Monday, April 8, 2019

Doctor Who and the curious lack of ambition

My favourite Doctor is always the current Doctor, but I still think Jodie Whittaker is objectively bloody fantastic in the lead role, backed up by a truly classic crew of companions. The new series looked beautiful, and blunt political allegory is always better than no political allegory at all. And yet, even with its admirable stab at representation and diversification, the latest series still felt massively underwhelming, because there didn't seem to be any ambition beyond a 'back to basics' approach.

For a shitty British kids TV show, Doctor Who has always had huge ambitions, and that's certainly been the case in the Doctor's 21st century adventures so far. Russell T Davies was going for Spielberg on a BBC budget (with a dash of kitchen sink melodrama), while Steven Moffat was trying to make something Kubrick would be proud of, while still offering gross and funny monsters for the young ones.

But there wasn't much of that in the new series. There were intriguing hints of something deeper and darker going on, but they never went anywhere,with more of a focus on individual adventures with relatively minor stakes. But this kind of thinking, trying to recover something that once was, is always so limited and stifling. Attempts to make it like it used to be are always doomed to mediocrity, and something new and ballsy and crazy is always better, even if it never pays off.

I'm never going to be in charge of Doctor Who, but if I was, I'd go all in - like many, many dorks, I have a huge and convoluted story I'd like to tell if I had that chance, and it's a little painful to see the show now run by people who don't have much more than 'The TARDIS crew go to an alien planet' or 'They go back in time and discover that prejudice is bad'.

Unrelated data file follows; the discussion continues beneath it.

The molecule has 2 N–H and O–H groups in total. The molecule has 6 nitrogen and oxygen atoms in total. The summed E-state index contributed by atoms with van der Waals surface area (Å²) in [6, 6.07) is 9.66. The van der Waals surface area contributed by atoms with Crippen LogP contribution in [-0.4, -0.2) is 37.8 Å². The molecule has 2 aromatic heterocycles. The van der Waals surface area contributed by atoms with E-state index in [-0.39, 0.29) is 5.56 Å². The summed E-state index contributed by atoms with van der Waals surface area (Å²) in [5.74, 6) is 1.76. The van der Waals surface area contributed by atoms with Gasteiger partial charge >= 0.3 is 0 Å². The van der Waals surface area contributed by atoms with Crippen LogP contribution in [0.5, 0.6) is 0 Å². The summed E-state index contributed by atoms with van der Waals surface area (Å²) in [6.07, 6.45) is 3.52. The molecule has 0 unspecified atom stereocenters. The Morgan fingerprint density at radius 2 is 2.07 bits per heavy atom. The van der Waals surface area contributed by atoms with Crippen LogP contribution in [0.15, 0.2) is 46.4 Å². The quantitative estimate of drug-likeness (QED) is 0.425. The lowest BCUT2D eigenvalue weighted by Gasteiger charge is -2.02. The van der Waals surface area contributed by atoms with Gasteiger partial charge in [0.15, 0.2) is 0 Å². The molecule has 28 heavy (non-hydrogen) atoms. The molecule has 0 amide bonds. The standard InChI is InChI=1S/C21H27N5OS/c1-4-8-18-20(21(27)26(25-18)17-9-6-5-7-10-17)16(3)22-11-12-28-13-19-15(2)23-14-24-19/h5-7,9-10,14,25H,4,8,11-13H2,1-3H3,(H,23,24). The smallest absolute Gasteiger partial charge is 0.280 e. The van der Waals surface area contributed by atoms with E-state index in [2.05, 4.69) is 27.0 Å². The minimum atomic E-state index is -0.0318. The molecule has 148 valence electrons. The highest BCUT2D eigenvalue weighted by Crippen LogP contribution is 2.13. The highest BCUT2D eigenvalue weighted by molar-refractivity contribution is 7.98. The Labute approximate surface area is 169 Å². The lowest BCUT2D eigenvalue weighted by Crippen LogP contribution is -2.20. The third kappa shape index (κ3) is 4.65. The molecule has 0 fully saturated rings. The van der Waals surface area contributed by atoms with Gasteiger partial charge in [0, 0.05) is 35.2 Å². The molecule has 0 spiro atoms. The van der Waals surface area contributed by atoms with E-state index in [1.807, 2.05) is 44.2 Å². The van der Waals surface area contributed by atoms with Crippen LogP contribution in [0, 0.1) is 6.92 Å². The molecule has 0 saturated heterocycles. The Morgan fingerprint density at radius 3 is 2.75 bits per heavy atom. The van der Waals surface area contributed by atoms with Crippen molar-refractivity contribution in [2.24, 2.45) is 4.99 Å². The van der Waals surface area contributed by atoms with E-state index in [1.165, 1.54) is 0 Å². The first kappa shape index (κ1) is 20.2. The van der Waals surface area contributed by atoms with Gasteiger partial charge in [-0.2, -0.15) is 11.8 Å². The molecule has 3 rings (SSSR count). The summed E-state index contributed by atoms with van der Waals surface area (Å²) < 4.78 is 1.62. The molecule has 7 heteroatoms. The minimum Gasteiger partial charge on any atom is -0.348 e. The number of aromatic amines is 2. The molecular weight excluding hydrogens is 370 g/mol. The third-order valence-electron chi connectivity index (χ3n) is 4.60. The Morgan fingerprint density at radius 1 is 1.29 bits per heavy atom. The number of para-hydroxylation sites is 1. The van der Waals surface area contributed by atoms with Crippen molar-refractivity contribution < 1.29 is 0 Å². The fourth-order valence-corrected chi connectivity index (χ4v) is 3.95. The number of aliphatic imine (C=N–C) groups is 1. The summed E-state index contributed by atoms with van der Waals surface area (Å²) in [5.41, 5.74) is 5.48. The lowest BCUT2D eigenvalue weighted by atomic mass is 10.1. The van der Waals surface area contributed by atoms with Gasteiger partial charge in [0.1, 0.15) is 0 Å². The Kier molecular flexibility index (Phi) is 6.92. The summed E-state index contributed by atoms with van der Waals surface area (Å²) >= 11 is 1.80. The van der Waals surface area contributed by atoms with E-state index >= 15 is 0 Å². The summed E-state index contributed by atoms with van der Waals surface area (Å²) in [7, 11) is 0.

My one is that there were versions of the Doctor before William Hartnell, but they weren't the Doctor, because he hadn't found out what he was yet. One regeneration might be the Lawyer, and the next might be the Writer, or the Architect, or the Diplomat, and it would only be at the end of the 12th life that the cycle started all over again, with the character now established as the Doctor, and he would lose the memories of all his previous lives, so Billy Hartnell would still always be the First Doctor, but there would be a universe of storytelling opportunities opening up beyond that, and it would explain what Tom Baker was up to in the Day of the Doctor, while also explaining for once and all what those previous faces seen in the Brain of Morbius were and oh shit, I've just bored everyone to death....

Probably just as well I'll never be in charge in Doctor Who. But I hope they reach for something new when the show inevitably returns. The Doctor herself wouldn't settle for anything less.

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